We will look at the code for implementing the rest of the my_sin function later. For now, let’s look at how we call the function.

#### Calling a Function¶

When we want the code inside the function to do its thing, we call the function by creating a statement that contains the name of the function. That reference will include parentheses inside of which we will provide actual parameters we want the function to use to do its work. The parameters are separated by commas if there are more than one of them.

Note

In case a function does not need parameters, you still need to supply the open and close parentheses, just put nothing between them!

Parameters can be literal values, or the names of variables defined in our calling code, or expressions the system will evaluate before calling the function. The system will pass the data we specify into the function when the function wakes up. The function has no idea where the parameter information came from, it just uses the values passed in and refers to those values using the parameter names we defined when we wrote the function.

Parameter names defined in the function code do not need to be the same as the names from the caller code we place between the parentheses when we call the function.

Phew - sounds complicated, but it is actually fairly simple. (There are more rules on these parameters, but this is enough for now!)

Here is code that demonstrates calling the function:

float mySin, myCos;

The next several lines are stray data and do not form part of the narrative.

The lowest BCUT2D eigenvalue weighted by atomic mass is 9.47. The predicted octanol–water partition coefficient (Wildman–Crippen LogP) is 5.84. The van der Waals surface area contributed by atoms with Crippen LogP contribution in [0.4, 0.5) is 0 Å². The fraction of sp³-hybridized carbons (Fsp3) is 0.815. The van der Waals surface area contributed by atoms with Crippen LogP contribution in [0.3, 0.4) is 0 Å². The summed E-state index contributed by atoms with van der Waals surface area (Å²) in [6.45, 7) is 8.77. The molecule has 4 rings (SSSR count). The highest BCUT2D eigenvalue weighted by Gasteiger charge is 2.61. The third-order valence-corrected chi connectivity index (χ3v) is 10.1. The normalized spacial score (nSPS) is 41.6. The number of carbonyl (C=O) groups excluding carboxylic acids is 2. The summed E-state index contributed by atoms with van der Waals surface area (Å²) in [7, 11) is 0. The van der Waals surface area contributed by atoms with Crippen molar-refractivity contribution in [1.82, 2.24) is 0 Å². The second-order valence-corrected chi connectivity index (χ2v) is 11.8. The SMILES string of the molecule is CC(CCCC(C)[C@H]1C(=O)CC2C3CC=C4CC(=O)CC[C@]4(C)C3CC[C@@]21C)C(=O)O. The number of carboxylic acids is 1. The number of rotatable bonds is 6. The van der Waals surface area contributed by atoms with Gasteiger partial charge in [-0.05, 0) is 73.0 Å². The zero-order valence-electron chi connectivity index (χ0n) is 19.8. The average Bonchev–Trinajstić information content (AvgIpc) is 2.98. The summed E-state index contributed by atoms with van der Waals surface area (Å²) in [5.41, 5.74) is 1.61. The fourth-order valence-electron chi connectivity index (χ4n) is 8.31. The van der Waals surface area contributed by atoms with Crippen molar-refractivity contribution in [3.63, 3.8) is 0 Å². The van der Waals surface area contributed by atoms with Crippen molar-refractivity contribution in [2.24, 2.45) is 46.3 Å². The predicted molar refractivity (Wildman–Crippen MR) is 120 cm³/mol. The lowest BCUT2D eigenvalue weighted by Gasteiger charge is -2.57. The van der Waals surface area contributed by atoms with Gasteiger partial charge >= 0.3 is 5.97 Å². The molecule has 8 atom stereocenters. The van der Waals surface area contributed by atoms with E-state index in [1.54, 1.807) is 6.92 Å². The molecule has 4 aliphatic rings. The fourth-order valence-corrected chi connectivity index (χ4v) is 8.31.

float myAngle = 37.0;
float PI = (float)acos(-1.0); // remember why?

myAngle = myAngle * PI / 180.0;
mySin = my_sin(myAngle);
mySin = my_sin(180 * PI);           // the expression is evaluated and the result passed in

myCos = sqrt(1.0 - my_sin(myAngle)*my_sin(myAngle));        // sqrt is a new function


In each of these examples, the reference to the my_sin function is part of an expression that is being evaluated. Once the entire expression has been evaluated, the value is stored in the container named on the left side of the equal (assignment) operator. The normal rules of evaluating expressions are still being followed, but when the system gets to the reference to the function, the expression evaluation pauses for a bit while the code for the function figures out the answer needed. That answer is returned to the expression evaluator which continues on with its work.

#### Functions with no Parameters¶

It is quite common to set up functions that do not need parameters to work, but still return a value. For example, suppose you want to write a chunk of code that gets a number from the user: